The daring and heroic Operation Entebbe
"We have to free the hostages. We have to take them out. And we have to get out of there without being detected,” Yoni Netanyahu, Sayeret Matkal commander who lead the assault team during Operation Entebbe told his team.
Imagine hearing those words from your commander and knowing the whole world was watching to see if you could complete your mission. That's exactly what happened during Operation Entebbe, an extraordinary rescue mission executed by Israeli commandos in 1976.
To date, it remains one of the most audacious and successful military operations in modern history. The elite Israeli Army unit tasked with this mission lost one of their own, but saved 99 others in the process. Here's how they did it.
Background of Operation Entebbe
On June 27, 1976, Air France Flight 139 took off from Tel Aviv, bound for Paris with a stopover in Athens. The plane carried 246 passengers and a crew of 12. Shortly after takeoff from Athens, four terrorists from the Popular Front for the Liberation of Palestine (PFLP) and the German Revolutionary Cells (GRC) hijacked the plane. The hijackers demanded the release of 53 prisoners held in Israel, Germany, Kenya, and other countries.
The hijackers diverted the plane to Benghazi, Libya, where it refueled before taking off again and landing at Entebbe Airport in Uganda. Upon arrival, Ugandan President Idi Amin welcomed the hijackers, and the group took an additional 156 passengers off the plane, bringing the total number of hostages to 102. The Israeli government, led by Prime Minister Yitzhak Rabin, found themselves in a race against time to save the hostages.
Planning the Rescue
Israel initially considered negotiating with the hijackers, but they quickly realized that a rescue mission was the only viable option. A team of elite Israeli commandos, known as Sayeret Matkal, assembled for the task. Led by Lieutenant Colonel Yonatan "Yoni" Netanyahu, the older brother of future Prime Minister Benjamin Netanyahu, the team planned a high-risk, long-range operation to free the hostages.
Israeli intelligence played a critical role in the planning stage. An Israeli businessman in Uganda provided valuable information about the layout of Entebbe Airport, which helped the commandos formulate their strategy. Additionally, the Mossad, Israel's intelligence agency, managed to track down a flight schedule for the airport, which was crucial for timing the raid.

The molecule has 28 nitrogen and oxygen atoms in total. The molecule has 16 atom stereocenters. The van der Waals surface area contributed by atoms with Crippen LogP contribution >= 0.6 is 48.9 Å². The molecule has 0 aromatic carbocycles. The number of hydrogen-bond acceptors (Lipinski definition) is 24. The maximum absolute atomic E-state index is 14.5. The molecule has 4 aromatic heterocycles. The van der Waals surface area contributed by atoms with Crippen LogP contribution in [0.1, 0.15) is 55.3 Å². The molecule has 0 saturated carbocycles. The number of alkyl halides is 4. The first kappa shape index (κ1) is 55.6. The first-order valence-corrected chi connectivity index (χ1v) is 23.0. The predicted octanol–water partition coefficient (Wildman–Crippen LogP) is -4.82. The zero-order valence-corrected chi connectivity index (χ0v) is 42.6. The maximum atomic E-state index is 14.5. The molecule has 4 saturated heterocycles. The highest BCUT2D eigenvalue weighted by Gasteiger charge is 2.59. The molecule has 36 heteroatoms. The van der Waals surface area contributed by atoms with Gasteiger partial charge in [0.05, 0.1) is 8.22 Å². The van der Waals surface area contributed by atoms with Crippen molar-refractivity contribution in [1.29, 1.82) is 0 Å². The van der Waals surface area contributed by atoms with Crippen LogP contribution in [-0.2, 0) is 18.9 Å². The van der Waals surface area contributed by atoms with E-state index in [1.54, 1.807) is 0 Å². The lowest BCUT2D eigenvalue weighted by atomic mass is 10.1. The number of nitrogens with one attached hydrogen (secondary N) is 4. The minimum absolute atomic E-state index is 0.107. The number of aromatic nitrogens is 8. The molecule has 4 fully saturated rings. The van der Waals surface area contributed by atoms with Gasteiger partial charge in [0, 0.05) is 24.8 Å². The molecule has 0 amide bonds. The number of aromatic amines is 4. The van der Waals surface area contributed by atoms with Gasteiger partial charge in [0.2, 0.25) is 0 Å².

Operation Entebbe Unleashed
On July 3, 1976, a week after the hijacking, four Israeli transport planes, carrying 100 commandos and their equipment, took off from Israel, flying more than 2,500 miles to Uganda. The operation was daring and ambitious, with the commandos facing considerable risks and uncertainties.
The commandos landed at Entebbe Airport under the cover of darkness, utilizing a stealthy approach. They drove to the airport terminal in a black Mercedes and Land Rovers, disguised as a Ugandan presidential convoy. This ploy was successful in fooling the Ugandan soldiers guarding the airport.
Upon reaching the terminal, the commandos stormed the building, eliminating the hijackers and Ugandan soldiers in just minutes. In the process, three hostages died. However, the remaining 99 made it out alive.
The commandos also destroyed Ugandan MiG fighter planes on the ground to prevent any pursuit.
Tragically, Yoni Netanyahu lost his life saving others. He was the only Israeli commando who died and his sacrifice and leadership were instrumental in the mission's success.
Those who lived it
Yonatan "Yoni" Netanyahu was the commander of the elite Israeli commando unit, Sayeret Matkal, during Operation Thunderbolt. The book, “Yoni's Last Battle: The Rescue at Entebbe, 1976" by Iddo Netanyahu, which provides insights into his life and his role in the operation.
Muki Betser was Yoni Netanyahu's deputy during the operation. In his autobiography, "Secret Soldier: The True Life Story of Israel's Greatest Commando," Betser details his experiences during the operation and shares personal stories from his time as an elite commando in the Israeli military.
Surin Hershko was a member of the assault team during Operation Thunderbolt. He was injured in the raid. A spinal cord injury left him paralyzed from the neck down. Despite his injury, Hershko has become an inspiration to many, and he has shared his story in interviews and documentaries, detailing his experience during the operation and how it has impacted his life.
Shimon Peres was the Israeli Minister of Defense during Operation Thunderbolt and played a crucial role in planning and approving the mission. In his memoir, "Battling for Peace: A Memoir," Peres recounts the operation and the decision-making process that led to its execution.
Aftermath and Legacy
Operation Entebbe remains a defining moment in modern history, showcasing Israel's determination to protect its citizens and the skill and bravery of its elite commandos. However, the mission's impact extended beyond its immediate success. The daring rescue mission demonstrated the lengths to which a nation will go to protect its citizens, even in the most challenging circumstances. It also had diplomatic implications, impressing the international community with Israel's capabilities, but also straining its relationships with certain African nations.
Furthermore, the operation's legacy endures to this day, inspiring military tactics, shaping international diplomacy, and captivating popular culture. Through the personal stories of those who lived through the event, such as Yoni Netanyahu, Muki Betser, Surin Hershko, and Shimon Peres, Operation Entebbe continues to inspire courage, resilience and commitment to a cause greater than oneself.